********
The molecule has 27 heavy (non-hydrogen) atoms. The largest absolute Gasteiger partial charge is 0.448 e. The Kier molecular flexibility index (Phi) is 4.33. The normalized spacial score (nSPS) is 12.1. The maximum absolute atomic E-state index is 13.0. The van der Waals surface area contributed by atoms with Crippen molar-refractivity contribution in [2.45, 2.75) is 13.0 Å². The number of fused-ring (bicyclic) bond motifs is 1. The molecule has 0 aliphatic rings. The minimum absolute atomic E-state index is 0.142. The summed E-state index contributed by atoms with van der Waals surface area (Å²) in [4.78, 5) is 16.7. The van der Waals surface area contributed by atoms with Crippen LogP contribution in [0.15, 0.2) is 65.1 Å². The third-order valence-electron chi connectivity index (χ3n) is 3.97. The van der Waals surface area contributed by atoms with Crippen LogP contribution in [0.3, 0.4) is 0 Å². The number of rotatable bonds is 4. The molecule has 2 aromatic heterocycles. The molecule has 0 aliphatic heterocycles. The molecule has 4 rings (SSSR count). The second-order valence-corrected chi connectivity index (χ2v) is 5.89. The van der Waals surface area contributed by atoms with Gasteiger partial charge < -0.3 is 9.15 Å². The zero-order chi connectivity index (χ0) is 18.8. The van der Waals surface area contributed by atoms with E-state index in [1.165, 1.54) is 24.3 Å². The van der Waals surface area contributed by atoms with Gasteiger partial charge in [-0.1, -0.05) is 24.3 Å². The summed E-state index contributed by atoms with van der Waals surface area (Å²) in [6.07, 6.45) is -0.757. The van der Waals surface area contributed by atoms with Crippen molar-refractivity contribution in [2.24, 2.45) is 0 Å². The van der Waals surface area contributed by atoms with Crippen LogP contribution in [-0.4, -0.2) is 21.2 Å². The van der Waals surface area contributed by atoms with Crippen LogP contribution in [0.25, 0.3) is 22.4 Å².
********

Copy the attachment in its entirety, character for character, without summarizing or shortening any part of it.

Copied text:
The molecule has 27 heavy (non-hydrogen) atoms. The largest absolute Gasteiger partial charge is 0.448 e. The Kier molecular flexibility index (Phi) is 4.33. The normalized spacial score (nSPS) is 12.1. The maximum absolute atomic E-state index is 13.0. The van der Waals surface area contributed by atoms with Crippen molar-refractivity contribution in [2.45, 2.75) is 13.0 Å². The number of fused-ring (bicyclic) bond motifs is 1. The molecule has 0 aliphatic rings. The minimum absolute atomic E-state index is 0.142. The summed E-state index contributed by atoms with van der Waals surface area (Å²) in [4.78, 5) is 16.7. The van der Waals surface area contributed by atoms with Crippen LogP contribution in [0.15, 0.2) is 65.1 Å². The third-order valence-electron chi connectivity index (χ3n) is 3.97. The van der Waals surface area contributed by atoms with Crippen LogP contribution in [0.3, 0.4) is 0 Å². The number of rotatable bonds is 4. The molecule has 2 aromatic heterocycles. The molecule has 0 aliphatic heterocycles. The molecule has 4 rings (SSSR count). The second-order valence-corrected chi connectivity index (χ2v) is 5.89. The van der Waals surface area contributed by atoms with Gasteiger partial charge < -0.3 is 9.15 Å². The zero-order chi connectivity index (χ0) is 18.8. The van der Waals surface area contributed by atoms with E-state index in [1.165, 1.54) is 24.3 Å². The van der Waals surface area contributed by atoms with Gasteiger partial charge in [-0.1, -0.05) is 24.3 Å². The summed E-state index contributed by atoms with van der Waals surface area (Å²) in [6.07, 6.45) is -0.757. The van der Waals surface area contributed by atoms with Crippen molar-refractivity contribution in [2.24, 2.45) is 0 Å². The van der Waals surface area contributed by atoms with Crippen LogP contribution in [-0.4, -0.2) is 21.2 Å². The van der Waals surface area contributed by atoms with Crippen LogP contribution in [0.25, 0.3) is 22.4 Å².